By Scott Malone
DETROIT (Reuters) - Republican presidential hopeful Mitt Romney defended his stand against federal lending to rescue the nation's ailing automakers during the recession while on a visit to Michigan -- the state that most benefited from that move -- on Thursday.
The former Massachusetts governor, who last week officially kicked off his second run at the White House, told voters he believed that General Motors Co and Chrysler could have been saved without the injection of government funds.
Protesting members of the United Auto Workers union and other local activists criticized the former executive of private equity firm Bain & Co for a 2008 op-ed in the New York Times titled "Let Detroit Go Bankrupt," that argued against government financing.
"Ultimately the car companies did go through a managed bankruptcy and they shed some of the excess debt, some of the excess burdens of their distribution system and some of the excess costs that had been imposed by the UAW over the years and so I'm pleased that process was carried out," Romney told reporters in Detroit.
"It would have been best not to have had the president and government put their hands on the bankruptcy process ... Bailouts are not the answer."
Romney, who has made attacking President Barack Obama's handling of the economy a centerpiece of his campaign, said the administration needs to tackle the nation's rising deficit.
"When you have a government spending massively more than it takes in as President Obama's government has done, you say to anybody thinking of investing in America, whether an entrepreneur or a country, that they don't know what the future is going to be for the value of that currency," Romney said.
BUSINESS BACKGROUND DIVISIVE
GM and Chrysler, now managed by Italy's Fiat SpA, both emerged from bankruptcy after receiving government funding. The United States last week reached a deal to sell its stake in Chrysler to Fiat, but is still weighing its options on its 32 percent stake in GM.
A few dozen UAW members picketed outside a diner in Livonia, Michigan, outside Detroit, where Romney had a breakfast of scrambled eggs and toast, spoke with voters and signed autographs, including a baseball mitt -- a reference to his first name.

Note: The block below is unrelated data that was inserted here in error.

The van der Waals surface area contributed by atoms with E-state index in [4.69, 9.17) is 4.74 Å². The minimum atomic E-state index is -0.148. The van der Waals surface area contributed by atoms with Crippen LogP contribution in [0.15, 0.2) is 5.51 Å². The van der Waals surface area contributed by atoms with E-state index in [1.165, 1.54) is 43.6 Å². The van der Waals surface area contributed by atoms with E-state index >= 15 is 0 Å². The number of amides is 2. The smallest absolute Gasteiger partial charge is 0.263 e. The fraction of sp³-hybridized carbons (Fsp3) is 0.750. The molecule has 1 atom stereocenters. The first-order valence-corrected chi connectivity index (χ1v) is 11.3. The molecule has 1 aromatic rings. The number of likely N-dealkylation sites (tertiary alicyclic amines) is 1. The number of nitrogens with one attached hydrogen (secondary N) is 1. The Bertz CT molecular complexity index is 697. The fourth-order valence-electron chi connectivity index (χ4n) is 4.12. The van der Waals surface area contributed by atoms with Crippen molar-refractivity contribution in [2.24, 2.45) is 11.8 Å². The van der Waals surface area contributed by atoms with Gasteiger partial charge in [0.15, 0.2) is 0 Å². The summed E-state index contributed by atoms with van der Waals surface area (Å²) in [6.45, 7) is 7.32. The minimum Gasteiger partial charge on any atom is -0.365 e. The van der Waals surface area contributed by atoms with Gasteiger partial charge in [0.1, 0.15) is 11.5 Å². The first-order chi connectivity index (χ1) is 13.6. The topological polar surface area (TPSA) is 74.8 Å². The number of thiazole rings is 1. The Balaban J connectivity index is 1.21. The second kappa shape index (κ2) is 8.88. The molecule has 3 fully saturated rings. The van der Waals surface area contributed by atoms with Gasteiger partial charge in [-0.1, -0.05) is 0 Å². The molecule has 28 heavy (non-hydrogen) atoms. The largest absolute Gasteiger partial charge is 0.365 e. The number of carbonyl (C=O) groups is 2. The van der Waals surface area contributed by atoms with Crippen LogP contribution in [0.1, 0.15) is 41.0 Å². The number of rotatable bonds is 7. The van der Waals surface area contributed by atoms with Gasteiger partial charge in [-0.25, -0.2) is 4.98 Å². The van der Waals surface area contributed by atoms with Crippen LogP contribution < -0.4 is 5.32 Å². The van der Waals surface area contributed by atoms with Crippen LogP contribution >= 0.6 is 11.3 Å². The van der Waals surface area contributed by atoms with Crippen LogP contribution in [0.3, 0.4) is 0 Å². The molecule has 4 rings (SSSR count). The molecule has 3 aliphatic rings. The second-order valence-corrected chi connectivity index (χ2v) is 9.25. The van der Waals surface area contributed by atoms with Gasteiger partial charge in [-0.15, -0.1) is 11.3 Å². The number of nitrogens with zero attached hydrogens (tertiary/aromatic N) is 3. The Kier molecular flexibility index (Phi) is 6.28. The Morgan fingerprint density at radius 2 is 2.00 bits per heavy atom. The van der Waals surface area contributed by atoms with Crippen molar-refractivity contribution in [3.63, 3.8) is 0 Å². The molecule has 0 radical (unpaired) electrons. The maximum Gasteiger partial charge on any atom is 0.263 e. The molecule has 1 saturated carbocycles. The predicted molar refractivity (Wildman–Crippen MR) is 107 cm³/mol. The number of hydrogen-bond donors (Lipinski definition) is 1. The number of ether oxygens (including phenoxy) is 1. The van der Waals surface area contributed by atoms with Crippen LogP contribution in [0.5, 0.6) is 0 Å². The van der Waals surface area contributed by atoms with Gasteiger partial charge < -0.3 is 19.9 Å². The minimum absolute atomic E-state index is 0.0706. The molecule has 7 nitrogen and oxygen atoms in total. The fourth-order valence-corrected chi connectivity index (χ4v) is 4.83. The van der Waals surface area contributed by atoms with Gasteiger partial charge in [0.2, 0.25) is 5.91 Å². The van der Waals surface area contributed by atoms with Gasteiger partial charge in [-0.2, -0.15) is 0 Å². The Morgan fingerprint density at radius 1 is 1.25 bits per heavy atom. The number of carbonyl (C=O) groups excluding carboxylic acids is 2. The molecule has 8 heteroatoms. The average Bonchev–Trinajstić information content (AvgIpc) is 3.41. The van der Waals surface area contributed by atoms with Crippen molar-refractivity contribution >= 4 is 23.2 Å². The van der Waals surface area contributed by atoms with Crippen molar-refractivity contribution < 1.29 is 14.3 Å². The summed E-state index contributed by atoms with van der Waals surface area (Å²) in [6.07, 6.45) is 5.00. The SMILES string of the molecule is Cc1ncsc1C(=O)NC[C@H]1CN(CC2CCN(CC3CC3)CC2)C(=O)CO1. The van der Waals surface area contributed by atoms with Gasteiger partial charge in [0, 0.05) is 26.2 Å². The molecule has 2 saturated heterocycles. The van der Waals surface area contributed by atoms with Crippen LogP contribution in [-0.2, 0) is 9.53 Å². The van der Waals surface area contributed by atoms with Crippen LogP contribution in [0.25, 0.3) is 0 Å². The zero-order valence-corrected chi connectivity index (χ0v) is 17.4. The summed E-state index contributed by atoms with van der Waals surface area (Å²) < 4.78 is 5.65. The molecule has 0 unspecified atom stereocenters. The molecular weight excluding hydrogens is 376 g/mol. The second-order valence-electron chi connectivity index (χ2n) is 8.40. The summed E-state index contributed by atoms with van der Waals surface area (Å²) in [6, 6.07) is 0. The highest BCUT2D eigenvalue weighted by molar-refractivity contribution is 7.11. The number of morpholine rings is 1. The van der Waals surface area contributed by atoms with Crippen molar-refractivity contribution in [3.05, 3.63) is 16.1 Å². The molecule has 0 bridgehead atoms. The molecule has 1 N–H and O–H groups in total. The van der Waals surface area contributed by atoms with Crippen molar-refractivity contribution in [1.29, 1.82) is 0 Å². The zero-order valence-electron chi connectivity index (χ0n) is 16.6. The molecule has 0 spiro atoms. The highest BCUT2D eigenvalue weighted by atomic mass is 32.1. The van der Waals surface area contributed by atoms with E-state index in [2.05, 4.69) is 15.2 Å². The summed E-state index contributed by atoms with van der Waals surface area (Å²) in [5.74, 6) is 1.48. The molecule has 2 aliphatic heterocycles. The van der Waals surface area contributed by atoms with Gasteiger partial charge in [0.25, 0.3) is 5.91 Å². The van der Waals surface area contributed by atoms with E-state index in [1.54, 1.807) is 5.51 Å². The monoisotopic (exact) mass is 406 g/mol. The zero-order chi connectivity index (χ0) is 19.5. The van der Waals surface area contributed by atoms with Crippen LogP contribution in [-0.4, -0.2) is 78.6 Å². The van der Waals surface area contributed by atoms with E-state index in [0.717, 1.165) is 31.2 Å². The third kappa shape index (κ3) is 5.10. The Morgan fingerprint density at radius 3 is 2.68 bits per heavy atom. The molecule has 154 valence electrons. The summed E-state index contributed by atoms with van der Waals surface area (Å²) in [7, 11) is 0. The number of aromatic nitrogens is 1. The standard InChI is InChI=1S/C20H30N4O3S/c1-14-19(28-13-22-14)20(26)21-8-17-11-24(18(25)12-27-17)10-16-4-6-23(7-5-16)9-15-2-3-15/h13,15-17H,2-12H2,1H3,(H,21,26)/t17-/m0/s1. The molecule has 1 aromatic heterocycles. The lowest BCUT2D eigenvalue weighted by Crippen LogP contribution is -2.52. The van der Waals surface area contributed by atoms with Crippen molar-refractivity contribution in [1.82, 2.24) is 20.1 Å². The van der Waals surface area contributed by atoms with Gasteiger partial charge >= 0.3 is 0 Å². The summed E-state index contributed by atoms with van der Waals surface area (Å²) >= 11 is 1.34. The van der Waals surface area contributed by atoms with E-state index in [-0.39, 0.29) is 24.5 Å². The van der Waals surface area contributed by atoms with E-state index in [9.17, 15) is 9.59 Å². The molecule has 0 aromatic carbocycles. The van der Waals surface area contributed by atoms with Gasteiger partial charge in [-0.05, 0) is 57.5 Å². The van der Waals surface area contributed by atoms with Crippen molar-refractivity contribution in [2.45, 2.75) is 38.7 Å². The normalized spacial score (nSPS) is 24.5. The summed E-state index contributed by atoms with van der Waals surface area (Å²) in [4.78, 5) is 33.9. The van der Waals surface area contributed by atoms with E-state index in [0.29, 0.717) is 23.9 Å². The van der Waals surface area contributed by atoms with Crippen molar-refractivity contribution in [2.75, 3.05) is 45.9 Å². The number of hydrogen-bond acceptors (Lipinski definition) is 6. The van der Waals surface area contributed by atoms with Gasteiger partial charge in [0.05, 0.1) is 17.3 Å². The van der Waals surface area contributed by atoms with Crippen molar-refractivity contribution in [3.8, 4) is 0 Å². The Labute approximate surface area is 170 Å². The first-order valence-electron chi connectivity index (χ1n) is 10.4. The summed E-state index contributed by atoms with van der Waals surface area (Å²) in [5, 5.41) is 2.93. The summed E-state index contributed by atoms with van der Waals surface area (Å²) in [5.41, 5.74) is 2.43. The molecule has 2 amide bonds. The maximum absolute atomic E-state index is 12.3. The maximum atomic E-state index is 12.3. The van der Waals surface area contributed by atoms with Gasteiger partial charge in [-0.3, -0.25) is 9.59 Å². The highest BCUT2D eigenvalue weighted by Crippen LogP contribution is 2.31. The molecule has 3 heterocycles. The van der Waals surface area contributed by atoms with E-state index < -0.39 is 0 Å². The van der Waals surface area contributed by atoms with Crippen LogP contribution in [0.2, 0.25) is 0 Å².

"He didn't support the government bailout loans for GM and Chrysler, which was clearly wrong; that was good for the companies, good for the workers and good for Michigan," said David Dogonski, 43, a UAW member.
He said he thought Romney -- who spent four years as a Massachusetts governor -- lacked government experience, adding "I don't think he's qualified."
Others said Romney's business experience appealed to them.
"I like him because he's got business experience," said Paul Gambka, 58, an accountant from Holly, Michigan, who said he had not yet picked a favorite from the field of candidates seeking the Republican nomination to run for president in 2012 against incumbent Barack Obama, a Democrat.
"The deficit is the No. 1 concern for me," Gambka said.
Polls show Romney as one of the front-runners for his party's nomination to contest next year's election. A Reuters/Ipsos poll released on Wednesday showed him holding the support of 20 percent of Republicans, trailing former Alaska Governor Sarah Palin's 22 percent. A separate poll by Quinnipiac University put Romney in the lead with 25 percent of likely Republican voters, with Palin at 15 percent.
Romney's moderate stance among his rivals may give him an advantage in Michigan's open primary. The state allows supporters of either party to vote in the primary, so some Democrats may choose to vote in the Republican primary.
"There will be an important dynamic where the candidates try to crossover Democratic and independent voters without alienating the Republican base," said Matt Grossman, an assistant professor of political science at Michigan State University. "This should be an opening for Romney."